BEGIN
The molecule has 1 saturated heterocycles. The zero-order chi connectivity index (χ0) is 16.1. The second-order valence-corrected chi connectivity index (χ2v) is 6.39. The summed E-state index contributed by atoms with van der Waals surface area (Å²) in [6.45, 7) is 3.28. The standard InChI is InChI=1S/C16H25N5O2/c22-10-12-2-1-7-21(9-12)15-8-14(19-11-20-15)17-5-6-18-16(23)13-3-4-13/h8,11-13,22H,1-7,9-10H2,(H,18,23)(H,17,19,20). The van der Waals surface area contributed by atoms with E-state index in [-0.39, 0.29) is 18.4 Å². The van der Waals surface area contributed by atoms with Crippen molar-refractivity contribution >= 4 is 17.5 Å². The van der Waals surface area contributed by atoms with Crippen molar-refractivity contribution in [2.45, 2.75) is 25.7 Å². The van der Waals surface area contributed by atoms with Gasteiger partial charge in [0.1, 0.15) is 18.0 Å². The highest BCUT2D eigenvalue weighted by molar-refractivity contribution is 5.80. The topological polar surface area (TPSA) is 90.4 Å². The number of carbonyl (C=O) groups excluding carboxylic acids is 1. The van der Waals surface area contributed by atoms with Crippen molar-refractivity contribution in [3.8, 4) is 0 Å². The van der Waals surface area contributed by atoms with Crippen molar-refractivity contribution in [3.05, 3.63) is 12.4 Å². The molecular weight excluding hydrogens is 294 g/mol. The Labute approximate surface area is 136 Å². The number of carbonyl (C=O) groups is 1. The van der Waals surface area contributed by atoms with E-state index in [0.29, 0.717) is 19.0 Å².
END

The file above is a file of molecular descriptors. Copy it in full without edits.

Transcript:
The molecule has 1 saturated heterocycles. The zero-order chi connectivity index (χ0) is 16.1. The second-order valence-corrected chi connectivity index (χ2v) is 6.39. The summed E-state index contributed by atoms with van der Waals surface area (Å²) in [6.45, 7) is 3.28. The standard InChI is InChI=1S/C16H25N5O2/c22-10-12-2-1-7-21(9-12)15-8-14(19-11-20-15)17-5-6-18-16(23)13-3-4-13/h8,11-13,22H,1-7,9-10H2,(H,18,23)(H,17,19,20). The van der Waals surface area contributed by atoms with E-state index in [-0.39, 0.29) is 18.4 Å². The van der Waals surface area contributed by atoms with Crippen molar-refractivity contribution >= 4 is 17.5 Å². The van der Waals surface area contributed by atoms with Crippen molar-refractivity contribution in [2.45, 2.75) is 25.7 Å². The van der Waals surface area contributed by atoms with Gasteiger partial charge in [0.1, 0.15) is 18.0 Å². The highest BCUT2D eigenvalue weighted by molar-refractivity contribution is 5.80. The topological polar surface area (TPSA) is 90.4 Å². The number of carbonyl (C=O) groups excluding carboxylic acids is 1. The van der Waals surface area contributed by atoms with Crippen molar-refractivity contribution in [3.8, 4) is 0 Å². The van der Waals surface area contributed by atoms with Crippen molar-refractivity contribution in [3.05, 3.63) is 12.4 Å². The molecular weight excluding hydrogens is 294 g/mol. The Labute approximate surface area is 136 Å². The number of carbonyl (C=O) groups is 1. The van der Waals surface area contributed by atoms with E-state index in [0.29, 0.717) is 19.0 Å².